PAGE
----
Ferguson is hurting. The cause, in part, is the 2016 consent decree signed with the Department of Justice after Michael Brown’s death that forced the city to change its housing code enforcement. It’s Ferguson’s African American homeowners who are being harmed the most.
When the 1968 Fair Housing Act invalidated racially restrictive housing covenants, many communities responded with a new wave of occupancy and property-maintenance requirements. Social researchers referred to it as “snob zoning,” a way of making sure that poor people — African Americans — couldn’t afford to move into white neighborhoods. It was a subtle way of institutionalizing racial segregation.
Brown’s death had nothing to do with housing. However, the Obama administration used it as justification to demand fundamental changes in Ferguson’s housing codes and enforcement, accusing Ferguson of criminalizing quality-of-life issues. Ferguson’s negotiators were surprised by the Department of Justice’s focus. The city absolutely had a reputation for strict enforcement of housing codes, but there was no suggestion that Ferguson was applying housing codes in a discriminatory manner. Housing was mentioned only in passing in the Department of Justice’s report on Ferguson.
The city’s focus on housing codes undoubtedly impacted the population mix. People with a casual attitude toward mowing their lawn or maintaining their house could tell by driving through the city that their kind probably wasn’t welcome here. But it turns out there are plenty of middle class African Americans just as obsessed with their lawns and property values as white residents. The housing codes didn’t keep out African Americans — strict code enforcement was part of the draw, part of why Ferguson became a destination suburb for successful African Americans and a majority African American city.
The reality of Ferguson didn’t matter to the Justice Department. Ferguson was forced to change its occupancy permit requirements and could no longer coordinate police and code enforcement. Ferguson was no longer allowed to jail recalcitrant landlords, and fines were significantly reduced. The consent decree stripped Ferguson of many of the tools it used to keep its neighborhoods nice.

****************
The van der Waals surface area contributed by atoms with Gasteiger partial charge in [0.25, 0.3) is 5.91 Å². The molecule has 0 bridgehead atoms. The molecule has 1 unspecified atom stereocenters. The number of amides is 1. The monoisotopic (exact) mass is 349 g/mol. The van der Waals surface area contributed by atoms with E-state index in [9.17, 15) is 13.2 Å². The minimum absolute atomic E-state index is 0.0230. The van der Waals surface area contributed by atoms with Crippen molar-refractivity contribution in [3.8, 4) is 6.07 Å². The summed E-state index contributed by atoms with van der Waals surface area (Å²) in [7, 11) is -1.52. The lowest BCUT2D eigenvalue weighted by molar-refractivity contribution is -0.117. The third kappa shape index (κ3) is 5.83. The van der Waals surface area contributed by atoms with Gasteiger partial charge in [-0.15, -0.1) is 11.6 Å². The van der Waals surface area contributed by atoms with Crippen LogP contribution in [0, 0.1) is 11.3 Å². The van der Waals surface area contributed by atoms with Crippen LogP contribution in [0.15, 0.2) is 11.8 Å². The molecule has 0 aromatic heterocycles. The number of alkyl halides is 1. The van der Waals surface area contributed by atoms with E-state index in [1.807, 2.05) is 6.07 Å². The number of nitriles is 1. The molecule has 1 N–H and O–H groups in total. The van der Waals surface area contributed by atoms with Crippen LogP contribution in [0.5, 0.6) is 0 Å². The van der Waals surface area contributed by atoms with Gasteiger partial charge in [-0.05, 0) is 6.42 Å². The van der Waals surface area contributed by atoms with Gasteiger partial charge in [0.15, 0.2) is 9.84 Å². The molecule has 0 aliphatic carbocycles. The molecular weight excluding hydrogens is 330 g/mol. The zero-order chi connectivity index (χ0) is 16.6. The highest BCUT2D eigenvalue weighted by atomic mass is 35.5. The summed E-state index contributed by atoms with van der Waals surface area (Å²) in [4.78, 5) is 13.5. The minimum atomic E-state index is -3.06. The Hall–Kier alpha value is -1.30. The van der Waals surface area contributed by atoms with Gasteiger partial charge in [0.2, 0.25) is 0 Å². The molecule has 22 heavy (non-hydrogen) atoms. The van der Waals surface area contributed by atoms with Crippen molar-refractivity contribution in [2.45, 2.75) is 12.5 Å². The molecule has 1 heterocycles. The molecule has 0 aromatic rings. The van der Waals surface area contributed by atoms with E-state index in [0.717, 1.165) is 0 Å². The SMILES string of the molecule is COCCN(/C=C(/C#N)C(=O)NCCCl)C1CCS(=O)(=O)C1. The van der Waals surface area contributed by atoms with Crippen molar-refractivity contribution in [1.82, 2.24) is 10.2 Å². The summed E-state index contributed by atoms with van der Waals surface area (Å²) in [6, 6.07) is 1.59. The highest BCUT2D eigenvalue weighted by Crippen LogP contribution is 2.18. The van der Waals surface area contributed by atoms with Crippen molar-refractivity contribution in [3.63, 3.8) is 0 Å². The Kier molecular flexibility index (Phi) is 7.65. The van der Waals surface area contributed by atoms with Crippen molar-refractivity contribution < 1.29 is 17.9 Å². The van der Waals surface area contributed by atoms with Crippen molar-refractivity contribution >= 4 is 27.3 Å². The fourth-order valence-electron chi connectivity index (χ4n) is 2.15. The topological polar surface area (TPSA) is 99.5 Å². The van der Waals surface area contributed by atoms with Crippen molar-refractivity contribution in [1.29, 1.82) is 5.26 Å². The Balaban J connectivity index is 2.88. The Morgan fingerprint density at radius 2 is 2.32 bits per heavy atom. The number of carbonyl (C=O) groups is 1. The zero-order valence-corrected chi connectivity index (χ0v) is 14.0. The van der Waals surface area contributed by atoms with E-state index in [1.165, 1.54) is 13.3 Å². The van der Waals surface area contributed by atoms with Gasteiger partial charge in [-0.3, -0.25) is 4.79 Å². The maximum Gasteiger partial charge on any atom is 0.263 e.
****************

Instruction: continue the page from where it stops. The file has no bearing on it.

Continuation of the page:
The consent decree has been in force for three years, and its impact is clear. The creeping blight that undermined many of the surrounding communities has appeared in Ferguson. If you drive through parts of Ferguson, you will see rundown, poorly maintained houses, some boarded up. These aren’t owner-occupied homes — they are owned by absentee landlords or sometimes banks that aren’t bothering with upkeep. The blight is concentrated in the less expensive, primarily African American neighborhoods. And there’s nothing the city can do about it.
This is the irony of the changes the Justice Department forced on Ferguson. One of our legacies of racism is the significant disparity in wealth between white and African American families. For most Americans, their wealth is their home equity. There’s an old saying that’s still true — it takes a village to raise property values. All residents of a neighborhood have to maintain their property for values to rise. A few decrepit properties can become a cancer, causing appraisers to lower values and dissuading people from buying houses in the neighborhood. Ferguson’s code enforcement helped fight the cancer — helped African American and all Ferguson homeowners build equity.
Now, the consent decree keeps Ferguson from being able to fight creeping blight. As a result, homeowners in Ferguson’s predominantly African American neighborhoods have seen their home equity, and yes their quality of life, decline. Many are underwater on their mortgages and not able to move.
When the consent decree initially came up for a vote, every Ferguson councilperson, African American and white, voted against signing — it was that potentially damaging to the city. Ferguson only agreed after the Department of Justice issued a side letter promising flexibility on the decree’s implementation. The department repeatedly assured residents that it wasn’t trying to hurt Ferguson, and the consent decree could be adjusted if it was causing harm.
We are there. Improved police transparency has made Ferguson a better city. But the part of the decree that dealt with housing is causing significant harm to the city and its residents. Ferguson is hoping the Justice Department lives up to its word and allows the consent decree to be modified to address this harm.
Blake Ashby is an entrepreneur living in Ferguson.